by craig on March 20, 2014 3:47 pm in Uncategorized
I still spend most of my time working on Sikunder Burnes, Master of the Great Game. I have 172,000 words at the minute, but that includes 800 odd footnotes, some of which are pretty discursive. All is still being refined, worked up and added to. I know that readers of this blog are a remarkably wide-ranging bunch, so from time to time you may be interested in a snippet
That same year, Burnes was given the task of surveying Cutch, with particular attention to the geographical changes caused by the great earthquake of 1819. This had reshaped much of the Indus delta, with much land inundated by the sea, and the Runn of Cutch, a great salt desert, now covered in salt water for much of the year. Burnes found the work very congenial. It allowed him to apply his formidable intellect and scientific mind, and to employ his talents as a draughtsman. It also had a real element of adventure for a 21 year old, as it involved riding alone through territories just taken under British influence and still potentially hostile. He attacked the task with enthusiasm. At the submerged town of Sindri he journeyed by boat for thirty miles along a great salt lake that until 7 years previously had been arable land. At the site of the old fort which had guarded an entrance to the Indus, he stood on the top of the battlements, which still rose to only two inches below the water, and drank in what he described as the “novel sensation” of standing where there was only water; no land was visible to the horizon around all 360 degrees of vision. He found that 2,000 square miles had been inundated, while elsewhere a mound fifty miles long and up to sixteen miles wide had been raised. Burnes also noted the new channels the Indus had cut to the sea since 1819, scouring through this and other newly raised land formations which had diverted it at the time of the earthquake. He carefully charted, measured and drew the geological sections exposed by these new cuts.
Burnes returned in 1828 to complete this survey. His work was so good it was used as the base for UN scientific studies of the next great Cutch earthquake in 2002. Published at Maloclm’s request by the Bombay Asiatic Society, it caught the attention of the great geologist Sir Charles Lyell, one of the founders of the modern science. In his famous work “Principles of Geology” he quotes extensively from Burnes’ study, and uses his maps and illustrations.1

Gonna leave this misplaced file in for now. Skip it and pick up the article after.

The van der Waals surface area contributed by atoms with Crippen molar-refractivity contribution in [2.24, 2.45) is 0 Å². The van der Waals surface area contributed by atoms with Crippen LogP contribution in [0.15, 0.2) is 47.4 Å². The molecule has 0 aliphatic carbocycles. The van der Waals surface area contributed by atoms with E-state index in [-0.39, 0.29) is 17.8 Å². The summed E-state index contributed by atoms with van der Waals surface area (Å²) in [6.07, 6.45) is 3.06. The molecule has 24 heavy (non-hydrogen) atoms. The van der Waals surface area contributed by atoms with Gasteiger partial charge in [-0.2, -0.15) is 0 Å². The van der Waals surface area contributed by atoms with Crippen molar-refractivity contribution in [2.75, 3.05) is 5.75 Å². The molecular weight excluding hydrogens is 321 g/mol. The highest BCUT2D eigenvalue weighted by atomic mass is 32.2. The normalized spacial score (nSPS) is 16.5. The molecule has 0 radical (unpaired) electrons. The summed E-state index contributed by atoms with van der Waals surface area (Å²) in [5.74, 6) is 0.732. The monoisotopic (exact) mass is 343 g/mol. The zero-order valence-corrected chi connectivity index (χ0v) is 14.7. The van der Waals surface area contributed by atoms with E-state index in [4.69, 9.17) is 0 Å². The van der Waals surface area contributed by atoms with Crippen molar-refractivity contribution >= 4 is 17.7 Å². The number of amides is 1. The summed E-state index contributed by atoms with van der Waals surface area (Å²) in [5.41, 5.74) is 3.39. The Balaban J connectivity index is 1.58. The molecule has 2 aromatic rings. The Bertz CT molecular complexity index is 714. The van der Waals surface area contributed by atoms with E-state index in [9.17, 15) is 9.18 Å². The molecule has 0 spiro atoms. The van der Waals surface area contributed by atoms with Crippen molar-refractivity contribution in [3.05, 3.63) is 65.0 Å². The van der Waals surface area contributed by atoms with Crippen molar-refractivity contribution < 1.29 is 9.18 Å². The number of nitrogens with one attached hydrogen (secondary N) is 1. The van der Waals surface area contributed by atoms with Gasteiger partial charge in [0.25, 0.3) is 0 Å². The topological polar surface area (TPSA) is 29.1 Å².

Lyell’s popular work did much to foster a great fashion for geology at the time, but also did much more. It did a great deal to forward the cause of rationalism and to undermine further the hold of improbable religious belief. An understanding of the processes and timescale of geological change was incompatible with the curious dogmatic belief that the earth was but a few thousand years old. Burnes had a great interest not only in geology but also in paleontology, and plainly had a modern understanding of these matters, and this may indeed have related to his own religious scepticism. It is generally accepted that Charles Lyell was important in laying the foundations of scientific thought about natural processes that were built on by Darwinism.
Burnes’ interest did not end with the completion of his survey, and he continued throughout his travels and explorations to pay close attention to the geology of the regions through which he travelled, beyond his obligation to report to the Company on exploitable minerals. Burnes and Lyell were to meet at the Geological Society in London in 1835.2 He and Lyell became regular correspondents and Burnes sent back interesting discoveries and observations, and particularly fossils.3 In the New York edition of the Principles of Geology of 18684, Lyell was to refer to his debt to “my friend the late Sir Alexander Burnes.”
Alexander Burnes was also to become a personal friend of the great paleontologist Hugh Falconer and his associate Proby Cautley as they went about their work classifying eighty per cent of then known species of dinosaurs, discovering a high proportion of those in British India.5 Falconer was to become one of Darwin’s most fervent defenders. He was also the originator of the evolutionary theory of punctuated equilibrium, now scientific orthodoxy. Burnes was able to discuss paleonotology with them on a footing of equality. Lyell and Falconer were, like Burnes, also both from the coastal plain of North East Scotland, Lyell from Kirriemuir and Falconer from Forres. Burnes also became a correspondent of Gideon Mantell, an unfortunate man even more reviled in his time by the religious community than Darwin, but now regarded as a great pioneer.
In his wide-ranging intellectual interest and his cool rationalism, Burnes was very much a product of the Scottish Enlightenment. This attitude combined with his unabashed joie-de vivre and sexual freedom mark him out as the pre-Victorian he was. Had he lived longer, perhaps like his acquaintance and contemporary Charles Trevelyan he would have learned to cloak his past in a heavy enveloping mantel of Victorian hypocrisy. His early death exposed him to the full wrath of censorious Victorian historians in the immediately succeeding generation, and affected history’s attitude towards him until now. Let’s change that, me by writing this and you by reading it.
1Charles Lyell, Principles of Geology, Vol.II pp306-11
2K M Lyell, Life, Letters and Journals of Sir Charles Lyell, p.454
3K M Lyell, Life, Letters and Journals of Sir Charles Lyell, p.470
5Alexander Burnes, Cabool, p.116